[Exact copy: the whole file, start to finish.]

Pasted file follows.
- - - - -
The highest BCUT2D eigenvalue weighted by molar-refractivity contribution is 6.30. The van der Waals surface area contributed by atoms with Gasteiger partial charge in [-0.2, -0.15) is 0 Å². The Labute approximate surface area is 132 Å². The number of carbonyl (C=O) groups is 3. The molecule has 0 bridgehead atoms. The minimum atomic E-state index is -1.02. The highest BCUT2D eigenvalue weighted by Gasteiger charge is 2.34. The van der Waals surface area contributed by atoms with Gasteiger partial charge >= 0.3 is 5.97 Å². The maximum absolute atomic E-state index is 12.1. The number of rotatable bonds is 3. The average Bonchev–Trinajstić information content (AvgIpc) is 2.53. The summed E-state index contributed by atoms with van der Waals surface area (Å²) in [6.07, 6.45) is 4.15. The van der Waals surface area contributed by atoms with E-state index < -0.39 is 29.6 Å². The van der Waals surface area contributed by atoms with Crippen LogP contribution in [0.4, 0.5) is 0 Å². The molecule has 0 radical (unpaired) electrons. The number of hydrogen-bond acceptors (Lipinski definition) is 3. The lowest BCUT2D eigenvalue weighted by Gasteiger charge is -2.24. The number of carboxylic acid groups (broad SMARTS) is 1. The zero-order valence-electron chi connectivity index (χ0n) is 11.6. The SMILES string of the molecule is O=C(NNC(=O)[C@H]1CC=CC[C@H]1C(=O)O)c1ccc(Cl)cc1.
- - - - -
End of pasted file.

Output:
The highest BCUT2D eigenvalue weighted by molar-refractivity contribution is 6.30. The van der Waals surface area contributed by atoms with Gasteiger partial charge in [-0.2, -0.15) is 0 Å². The Labute approximate surface area is 132 Å². The number of carbonyl (C=O) groups is 3. The molecule has 0 bridgehead atoms. The minimum atomic E-state index is -1.02. The highest BCUT2D eigenvalue weighted by Gasteiger charge is 2.34. The van der Waals surface area contributed by atoms with Gasteiger partial charge >= 0.3 is 5.97 Å². The maximum absolute atomic E-state index is 12.1. The number of rotatable bonds is 3. The average Bonchev–Trinajstić information content (AvgIpc) is 2.53. The summed E-state index contributed by atoms with van der Waals surface area (Å²) in [6.07, 6.45) is 4.15. The van der Waals surface area contributed by atoms with E-state index < -0.39 is 29.6 Å². The van der Waals surface area contributed by atoms with Crippen LogP contribution in [0.4, 0.5) is 0 Å². The molecule has 0 radical (unpaired) electrons. The number of hydrogen-bond acceptors (Lipinski definition) is 3. The lowest BCUT2D eigenvalue weighted by Gasteiger charge is -2.24. The number of carboxylic acid groups (broad SMARTS) is 1. The zero-order valence-electron chi connectivity index (χ0n) is 11.6. The SMILES string of the molecule is O=C(NNC(=O)[C@H]1CC=CC[C@H]1C(=O)O)c1ccc(Cl)cc1.